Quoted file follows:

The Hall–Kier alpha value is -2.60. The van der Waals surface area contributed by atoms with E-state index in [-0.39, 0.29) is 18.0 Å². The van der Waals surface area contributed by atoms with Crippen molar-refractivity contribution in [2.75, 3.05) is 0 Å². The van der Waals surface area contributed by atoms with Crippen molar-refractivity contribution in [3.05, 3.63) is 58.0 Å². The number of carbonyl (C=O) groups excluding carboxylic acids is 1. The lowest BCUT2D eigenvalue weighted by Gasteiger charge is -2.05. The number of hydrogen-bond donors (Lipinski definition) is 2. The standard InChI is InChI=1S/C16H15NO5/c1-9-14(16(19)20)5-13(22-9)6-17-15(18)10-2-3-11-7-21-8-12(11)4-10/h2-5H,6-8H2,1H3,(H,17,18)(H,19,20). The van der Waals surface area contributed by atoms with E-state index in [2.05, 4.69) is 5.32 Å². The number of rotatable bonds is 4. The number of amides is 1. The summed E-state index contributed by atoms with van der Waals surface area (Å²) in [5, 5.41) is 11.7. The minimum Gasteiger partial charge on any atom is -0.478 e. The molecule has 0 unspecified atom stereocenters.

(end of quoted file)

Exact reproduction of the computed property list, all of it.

The Hall–Kier alpha value is -2.60. The van der Waals surface area contributed by atoms with E-state index in [-0.39, 0.29) is 18.0 Å². The van der Waals surface area contributed by atoms with Crippen molar-refractivity contribution in [2.75, 3.05) is 0 Å². The van der Waals surface area contributed by atoms with Crippen molar-refractivity contribution in [3.05, 3.63) is 58.0 Å². The number of carbonyl (C=O) groups excluding carboxylic acids is 1. The lowest BCUT2D eigenvalue weighted by Gasteiger charge is -2.05. The number of hydrogen-bond donors (Lipinski definition) is 2. The standard InChI is InChI=1S/C16H15NO5/c1-9-14(16(19)20)5-13(22-9)6-17-15(18)10-2-3-11-7-21-8-12(11)4-10/h2-5H,6-8H2,1H3,(H,17,18)(H,19,20). The van der Waals surface area contributed by atoms with E-state index in [2.05, 4.69) is 5.32 Å². The number of rotatable bonds is 4. The number of amides is 1. The summed E-state index contributed by atoms with van der Waals surface area (Å²) in [5, 5.41) is 11.7. The minimum Gasteiger partial charge on any atom is -0.478 e. The molecule has 0 unspecified atom stereocenters.